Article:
If you use Photoshop, I imagine you probably know all about the amazing healing brush, which lets you clone one area of an image (called the source) onto another area and seamlessly merge the results. (Or, at least, that’s the idea. Some results are more seamless than others.) But do you know about the healing brush’s partner in crime, the Clone Source panel? It lets you set the position of the source as well as scale it. Better yet, you can flip and rotate the source.
In this week’s free video, I show you how to flip and rotate the source to heal a good eye onto a bad one. If you’ve never seen this trick, you’re in for an eye-opening surprise.
Here’s the official description from my video publisher, lynda.com:
In this week’s free technique, Deke takes a good look at the healing brush, with a particular focus on healing one side of a face onto another. This technique is useful not only for repairing the damaged eye of Deke’s particular subject (shown below), but for any time you need to retouch a large area on one side of a face. What would make a better healing source than its mirror image on the other side?
Of course, faces are generally symmetrical, so if you need to use the right side as a source for the left side, you’re going to have to flip the information somewhere along the way. In Deke’s case, he needs to flip the eye on the right over, as well as angle it more appropriately to his subject’s face once it reaches its destination (because no one, except Cate Blanchett, is that symmetrical) . Enter the Clone Source panel, a handy device for changing the orientation and angle of your cloned pixels. The result (below) is simple but powerfully effective:
Of course, sometimes the character of a face should be left to its own natural beauty. But if your work or creative impulse requires the healing of large areas on a face, this week’s technique will show you how to exploit the symmetry of the human face to your advantage.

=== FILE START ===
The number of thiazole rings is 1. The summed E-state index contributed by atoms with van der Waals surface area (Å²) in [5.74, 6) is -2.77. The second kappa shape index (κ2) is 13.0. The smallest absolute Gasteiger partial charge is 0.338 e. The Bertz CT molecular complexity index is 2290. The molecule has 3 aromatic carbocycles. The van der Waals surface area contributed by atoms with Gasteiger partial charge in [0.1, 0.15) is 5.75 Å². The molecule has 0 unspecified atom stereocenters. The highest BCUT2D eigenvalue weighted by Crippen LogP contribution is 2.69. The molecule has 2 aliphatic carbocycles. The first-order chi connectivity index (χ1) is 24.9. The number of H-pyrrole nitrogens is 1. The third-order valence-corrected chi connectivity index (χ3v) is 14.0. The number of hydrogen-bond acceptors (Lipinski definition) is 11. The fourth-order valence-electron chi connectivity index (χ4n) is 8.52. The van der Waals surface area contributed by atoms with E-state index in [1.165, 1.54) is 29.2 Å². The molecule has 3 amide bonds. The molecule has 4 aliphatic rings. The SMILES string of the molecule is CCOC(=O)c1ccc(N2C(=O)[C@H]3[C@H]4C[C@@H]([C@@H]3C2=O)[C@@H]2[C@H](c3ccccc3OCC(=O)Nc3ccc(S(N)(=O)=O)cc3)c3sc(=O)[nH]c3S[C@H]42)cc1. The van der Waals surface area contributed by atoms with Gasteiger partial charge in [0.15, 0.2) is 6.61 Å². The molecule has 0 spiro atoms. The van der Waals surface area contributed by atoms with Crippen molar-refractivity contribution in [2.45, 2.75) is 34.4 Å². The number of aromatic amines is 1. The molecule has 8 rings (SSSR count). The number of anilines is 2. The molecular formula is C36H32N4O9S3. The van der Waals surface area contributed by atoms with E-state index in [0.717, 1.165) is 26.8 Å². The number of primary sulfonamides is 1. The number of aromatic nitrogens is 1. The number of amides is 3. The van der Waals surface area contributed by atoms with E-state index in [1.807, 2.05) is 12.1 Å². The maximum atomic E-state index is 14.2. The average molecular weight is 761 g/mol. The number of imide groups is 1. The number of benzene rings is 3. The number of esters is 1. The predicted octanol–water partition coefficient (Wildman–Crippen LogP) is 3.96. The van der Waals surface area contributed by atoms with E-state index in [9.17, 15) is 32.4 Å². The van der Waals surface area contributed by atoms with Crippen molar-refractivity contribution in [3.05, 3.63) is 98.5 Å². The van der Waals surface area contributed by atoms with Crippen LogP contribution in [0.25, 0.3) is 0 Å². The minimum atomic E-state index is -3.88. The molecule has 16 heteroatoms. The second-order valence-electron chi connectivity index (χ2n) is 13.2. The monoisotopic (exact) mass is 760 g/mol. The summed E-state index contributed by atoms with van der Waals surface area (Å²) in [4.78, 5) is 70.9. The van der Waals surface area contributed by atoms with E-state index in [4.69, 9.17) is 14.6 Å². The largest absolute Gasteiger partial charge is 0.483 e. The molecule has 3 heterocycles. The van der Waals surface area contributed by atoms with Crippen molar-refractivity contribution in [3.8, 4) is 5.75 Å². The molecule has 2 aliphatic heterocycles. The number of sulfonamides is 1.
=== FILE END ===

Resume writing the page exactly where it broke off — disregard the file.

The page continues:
Join us next week for another free technique from Deke.
Between you and me, this old guy doesn’t deserve me healing his eye. But he’s a great sample file, and, well, that’s what you get for being a great sample file. Meanwhile, the above text inspired me to play around with Cate Blanchett. And I noticed that while Ms. Blanchett is indeed pretty dang symmetrical by design (below left), she gets a very skinny neck and third boob when flipped in Photoshop (right).
Those are my thoughts for the day. I hope you find them to be of value.
what version of elements did you use in this
jkwallis Hello, I have a bad eye and I’m very interested in learning this technique to be able to fix my eye in my photos. However, I have Elements 6 and some of these instructions I couldn’t find….for example the clone source under the Windows tab. Could you please give me the step by step instructions for this using Elements 6? I would really appreciate it. thanks
Be the first to drop some wisdom...